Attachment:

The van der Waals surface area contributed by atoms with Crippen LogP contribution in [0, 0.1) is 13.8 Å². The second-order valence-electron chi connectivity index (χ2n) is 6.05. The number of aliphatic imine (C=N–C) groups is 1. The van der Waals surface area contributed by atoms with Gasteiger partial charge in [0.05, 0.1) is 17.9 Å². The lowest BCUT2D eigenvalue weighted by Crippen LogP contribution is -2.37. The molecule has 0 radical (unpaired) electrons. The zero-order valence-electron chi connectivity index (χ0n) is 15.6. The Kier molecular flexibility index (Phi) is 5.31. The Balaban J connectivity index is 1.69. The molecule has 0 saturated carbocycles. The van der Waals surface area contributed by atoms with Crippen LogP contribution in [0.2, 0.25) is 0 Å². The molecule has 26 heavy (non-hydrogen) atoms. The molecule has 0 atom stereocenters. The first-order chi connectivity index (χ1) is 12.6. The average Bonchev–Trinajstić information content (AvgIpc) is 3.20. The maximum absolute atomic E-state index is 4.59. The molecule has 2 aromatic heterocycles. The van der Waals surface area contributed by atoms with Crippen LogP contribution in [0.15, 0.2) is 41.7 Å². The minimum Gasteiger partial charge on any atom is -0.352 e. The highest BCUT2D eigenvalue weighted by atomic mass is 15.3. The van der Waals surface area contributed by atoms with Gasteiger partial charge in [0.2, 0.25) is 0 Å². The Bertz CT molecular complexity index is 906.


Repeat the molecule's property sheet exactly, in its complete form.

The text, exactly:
The van der Waals surface area contributed by atoms with Crippen LogP contribution in [0, 0.1) is 13.8 Å². The second-order valence-electron chi connectivity index (χ2n) is 6.05. The number of aliphatic imine (C=N–C) groups is 1. The van der Waals surface area contributed by atoms with Gasteiger partial charge in [0.05, 0.1) is 17.9 Å². The lowest BCUT2D eigenvalue weighted by Crippen LogP contribution is -2.37. The molecule has 0 radical (unpaired) electrons. The zero-order valence-electron chi connectivity index (χ0n) is 15.6. The Kier molecular flexibility index (Phi) is 5.31. The Balaban J connectivity index is 1.69. The molecule has 0 saturated carbocycles. The van der Waals surface area contributed by atoms with Crippen LogP contribution in [0.2, 0.25) is 0 Å². The molecule has 26 heavy (non-hydrogen) atoms. The molecule has 0 atom stereocenters. The first-order chi connectivity index (χ1) is 12.6. The average Bonchev–Trinajstić information content (AvgIpc) is 3.20. The maximum absolute atomic E-state index is 4.59. The molecule has 2 aromatic heterocycles. The van der Waals surface area contributed by atoms with Crippen LogP contribution in [0.15, 0.2) is 41.7 Å². The minimum Gasteiger partial charge on any atom is -0.352 e. The highest BCUT2D eigenvalue weighted by atomic mass is 15.3. The van der Waals surface area contributed by atoms with Gasteiger partial charge in [0.2, 0.25) is 0 Å². The Bertz CT molecular complexity index is 906.